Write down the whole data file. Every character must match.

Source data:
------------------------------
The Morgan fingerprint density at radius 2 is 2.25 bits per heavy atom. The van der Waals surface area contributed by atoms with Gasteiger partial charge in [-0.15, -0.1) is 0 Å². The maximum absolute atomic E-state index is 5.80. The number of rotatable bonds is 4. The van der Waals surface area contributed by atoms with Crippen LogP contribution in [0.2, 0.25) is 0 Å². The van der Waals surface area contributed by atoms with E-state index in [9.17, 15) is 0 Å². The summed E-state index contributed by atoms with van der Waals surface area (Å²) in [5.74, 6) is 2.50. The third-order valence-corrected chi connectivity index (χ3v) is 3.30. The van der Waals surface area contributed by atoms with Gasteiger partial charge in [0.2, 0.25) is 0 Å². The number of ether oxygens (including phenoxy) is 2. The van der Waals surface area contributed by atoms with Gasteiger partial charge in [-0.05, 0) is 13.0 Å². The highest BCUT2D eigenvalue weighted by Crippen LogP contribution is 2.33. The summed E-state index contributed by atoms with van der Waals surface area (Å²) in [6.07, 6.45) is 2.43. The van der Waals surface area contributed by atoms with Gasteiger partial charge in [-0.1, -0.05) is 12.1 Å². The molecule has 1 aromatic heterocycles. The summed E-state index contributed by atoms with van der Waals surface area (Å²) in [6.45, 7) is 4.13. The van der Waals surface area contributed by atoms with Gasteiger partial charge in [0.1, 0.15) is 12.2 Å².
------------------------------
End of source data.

The Morgan fingerprint density at radius 2 is 2.25 bits per heavy atom. The van der Waals surface area contributed by atoms with Gasteiger partial charge in [-0.15, -0.1) is 0 Å². The maximum absolute atomic E-state index is 5.80. The number of rotatable bonds is 4. The van der Waals surface area contributed by atoms with Crippen LogP contribution in [0.2, 0.25) is 0 Å². The van der Waals surface area contributed by atoms with E-state index in [9.17, 15) is 0 Å². The summed E-state index contributed by atoms with van der Waals surface area (Å²) in [5.74, 6) is 2.50. The third-order valence-corrected chi connectivity index (χ3v) is 3.30. The van der Waals surface area contributed by atoms with Gasteiger partial charge in [0.2, 0.25) is 0 Å². The number of ether oxygens (including phenoxy) is 2. The van der Waals surface area contributed by atoms with Gasteiger partial charge in [-0.05, 0) is 13.0 Å². The highest BCUT2D eigenvalue weighted by Crippen LogP contribution is 2.33. The summed E-state index contributed by atoms with van der Waals surface area (Å²) in [6.07, 6.45) is 2.43. The van der Waals surface area contributed by atoms with Gasteiger partial charge in [-0.1, -0.05) is 12.1 Å². The molecule has 1 aromatic heterocycles. The summed E-state index contributed by atoms with van der Waals surface area (Å²) in [6.45, 7) is 4.13. The van der Waals surface area contributed by atoms with Gasteiger partial charge in [0.1, 0.15) is 12.2 Å².